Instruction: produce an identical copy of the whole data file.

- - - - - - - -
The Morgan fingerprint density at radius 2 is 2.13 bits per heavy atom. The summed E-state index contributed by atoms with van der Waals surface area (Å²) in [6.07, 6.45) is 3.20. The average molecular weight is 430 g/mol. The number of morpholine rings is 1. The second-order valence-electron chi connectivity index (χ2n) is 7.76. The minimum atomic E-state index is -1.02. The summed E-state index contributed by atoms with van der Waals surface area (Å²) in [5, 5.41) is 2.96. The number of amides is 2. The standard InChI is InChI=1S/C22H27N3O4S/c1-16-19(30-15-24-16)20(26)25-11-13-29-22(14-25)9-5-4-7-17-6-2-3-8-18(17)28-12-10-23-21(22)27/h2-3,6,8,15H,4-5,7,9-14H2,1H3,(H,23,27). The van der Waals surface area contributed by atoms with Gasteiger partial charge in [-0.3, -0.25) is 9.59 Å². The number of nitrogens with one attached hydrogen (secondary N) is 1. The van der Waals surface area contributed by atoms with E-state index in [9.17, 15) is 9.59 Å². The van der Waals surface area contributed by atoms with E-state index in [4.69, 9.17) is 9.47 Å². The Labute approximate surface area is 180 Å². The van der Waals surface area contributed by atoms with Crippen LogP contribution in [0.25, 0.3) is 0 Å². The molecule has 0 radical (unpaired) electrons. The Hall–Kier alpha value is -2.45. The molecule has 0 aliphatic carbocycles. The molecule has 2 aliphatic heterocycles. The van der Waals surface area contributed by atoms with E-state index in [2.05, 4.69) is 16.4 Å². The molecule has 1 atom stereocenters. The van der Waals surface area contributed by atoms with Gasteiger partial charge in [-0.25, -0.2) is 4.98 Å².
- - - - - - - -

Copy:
The Morgan fingerprint density at radius 2 is 2.13 bits per heavy atom. The summed E-state index contributed by atoms with van der Waals surface area (Å²) in [6.07, 6.45) is 3.20. The average molecular weight is 430 g/mol. The number of morpholine rings is 1. The second-order valence-electron chi connectivity index (χ2n) is 7.76. The minimum atomic E-state index is -1.02. The summed E-state index contributed by atoms with van der Waals surface area (Å²) in [5, 5.41) is 2.96. The number of amides is 2. The standard InChI is InChI=1S/C22H27N3O4S/c1-16-19(30-15-24-16)20(26)25-11-13-29-22(14-25)9-5-4-7-17-6-2-3-8-18(17)28-12-10-23-21(22)27/h2-3,6,8,15H,4-5,7,9-14H2,1H3,(H,23,27). The van der Waals surface area contributed by atoms with Gasteiger partial charge in [-0.3, -0.25) is 9.59 Å². The number of nitrogens with one attached hydrogen (secondary N) is 1. The van der Waals surface area contributed by atoms with E-state index in [9.17, 15) is 9.59 Å². The van der Waals surface area contributed by atoms with E-state index in [4.69, 9.17) is 9.47 Å². The Labute approximate surface area is 180 Å². The van der Waals surface area contributed by atoms with Crippen LogP contribution in [0.25, 0.3) is 0 Å². The molecule has 0 radical (unpaired) electrons. The Hall–Kier alpha value is -2.45. The molecule has 0 aliphatic carbocycles. The molecule has 2 aliphatic heterocycles. The van der Waals surface area contributed by atoms with E-state index in [2.05, 4.69) is 16.4 Å². The molecule has 1 atom stereocenters. The van der Waals surface area contributed by atoms with Gasteiger partial charge in [-0.25, -0.2) is 4.98 Å².